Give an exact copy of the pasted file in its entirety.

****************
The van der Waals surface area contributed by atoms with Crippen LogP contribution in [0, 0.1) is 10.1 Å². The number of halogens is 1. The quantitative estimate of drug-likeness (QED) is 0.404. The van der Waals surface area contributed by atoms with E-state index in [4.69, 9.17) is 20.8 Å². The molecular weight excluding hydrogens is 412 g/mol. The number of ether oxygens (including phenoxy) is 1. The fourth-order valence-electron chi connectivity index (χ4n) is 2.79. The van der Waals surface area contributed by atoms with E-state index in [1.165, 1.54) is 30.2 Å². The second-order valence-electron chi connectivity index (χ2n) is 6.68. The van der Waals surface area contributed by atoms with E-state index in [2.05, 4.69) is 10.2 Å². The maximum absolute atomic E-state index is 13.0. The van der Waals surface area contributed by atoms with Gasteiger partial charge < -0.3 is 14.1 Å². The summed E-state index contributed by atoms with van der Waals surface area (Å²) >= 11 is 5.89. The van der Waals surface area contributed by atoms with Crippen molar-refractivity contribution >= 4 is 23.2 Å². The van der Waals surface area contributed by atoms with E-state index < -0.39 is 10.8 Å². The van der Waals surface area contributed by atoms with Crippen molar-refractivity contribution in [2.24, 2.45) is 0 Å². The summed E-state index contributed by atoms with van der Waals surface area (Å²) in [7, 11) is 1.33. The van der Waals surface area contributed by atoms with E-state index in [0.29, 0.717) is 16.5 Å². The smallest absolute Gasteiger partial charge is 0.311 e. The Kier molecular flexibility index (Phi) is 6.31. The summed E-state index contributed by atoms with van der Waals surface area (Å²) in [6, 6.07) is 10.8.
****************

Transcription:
The van der Waals surface area contributed by atoms with Crippen LogP contribution in [0, 0.1) is 10.1 Å². The number of halogens is 1. The quantitative estimate of drug-likeness (QED) is 0.404. The van der Waals surface area contributed by atoms with E-state index in [4.69, 9.17) is 20.8 Å². The molecular weight excluding hydrogens is 412 g/mol. The number of ether oxygens (including phenoxy) is 1. The fourth-order valence-electron chi connectivity index (χ4n) is 2.79. The van der Waals surface area contributed by atoms with E-state index in [1.165, 1.54) is 30.2 Å². The second-order valence-electron chi connectivity index (χ2n) is 6.68. The van der Waals surface area contributed by atoms with E-state index in [2.05, 4.69) is 10.2 Å². The maximum absolute atomic E-state index is 13.0. The van der Waals surface area contributed by atoms with Gasteiger partial charge < -0.3 is 14.1 Å². The summed E-state index contributed by atoms with van der Waals surface area (Å²) >= 11 is 5.89. The van der Waals surface area contributed by atoms with Crippen molar-refractivity contribution >= 4 is 23.2 Å². The van der Waals surface area contributed by atoms with E-state index < -0.39 is 10.8 Å². The van der Waals surface area contributed by atoms with Crippen molar-refractivity contribution in [2.24, 2.45) is 0 Å². The summed E-state index contributed by atoms with van der Waals surface area (Å²) in [7, 11) is 1.33. The van der Waals surface area contributed by atoms with E-state index in [0.29, 0.717) is 16.5 Å². The smallest absolute Gasteiger partial charge is 0.311 e. The Kier molecular flexibility index (Phi) is 6.31. The summed E-state index contributed by atoms with van der Waals surface area (Å²) in [6, 6.07) is 10.8.